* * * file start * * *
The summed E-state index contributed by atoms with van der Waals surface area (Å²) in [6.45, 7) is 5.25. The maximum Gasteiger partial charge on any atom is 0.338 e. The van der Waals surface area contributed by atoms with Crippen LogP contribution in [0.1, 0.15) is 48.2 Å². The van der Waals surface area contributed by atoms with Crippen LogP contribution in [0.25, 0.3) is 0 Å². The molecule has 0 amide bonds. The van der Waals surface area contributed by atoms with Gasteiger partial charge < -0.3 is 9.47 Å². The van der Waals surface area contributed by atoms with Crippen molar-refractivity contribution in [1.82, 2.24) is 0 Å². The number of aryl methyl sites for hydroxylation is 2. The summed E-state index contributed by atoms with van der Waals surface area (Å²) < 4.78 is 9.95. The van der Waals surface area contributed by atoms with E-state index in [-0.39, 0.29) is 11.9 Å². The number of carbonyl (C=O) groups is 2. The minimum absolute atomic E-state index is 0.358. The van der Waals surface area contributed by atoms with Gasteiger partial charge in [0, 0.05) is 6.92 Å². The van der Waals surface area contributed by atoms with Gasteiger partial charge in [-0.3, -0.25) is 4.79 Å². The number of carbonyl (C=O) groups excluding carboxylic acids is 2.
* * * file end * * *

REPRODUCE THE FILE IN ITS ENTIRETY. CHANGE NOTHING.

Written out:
The summed E-state index contributed by atoms with van der Waals surface area (Å²) in [6.45, 7) is 5.25. The maximum Gasteiger partial charge on any atom is 0.338 e. The van der Waals surface area contributed by atoms with Crippen LogP contribution in [0.1, 0.15) is 48.2 Å². The van der Waals surface area contributed by atoms with Crippen LogP contribution in [0.25, 0.3) is 0 Å². The molecule has 0 amide bonds. The van der Waals surface area contributed by atoms with Gasteiger partial charge < -0.3 is 9.47 Å². The van der Waals surface area contributed by atoms with Crippen molar-refractivity contribution in [1.82, 2.24) is 0 Å². The number of aryl methyl sites for hydroxylation is 2. The summed E-state index contributed by atoms with van der Waals surface area (Å²) < 4.78 is 9.95. The van der Waals surface area contributed by atoms with E-state index in [-0.39, 0.29) is 11.9 Å². The number of carbonyl (C=O) groups is 2. The minimum absolute atomic E-state index is 0.358. The van der Waals surface area contributed by atoms with Gasteiger partial charge in [0, 0.05) is 6.92 Å². The van der Waals surface area contributed by atoms with Gasteiger partial charge in [-0.3, -0.25) is 4.79 Å². The number of carbonyl (C=O) groups excluding carboxylic acids is 2.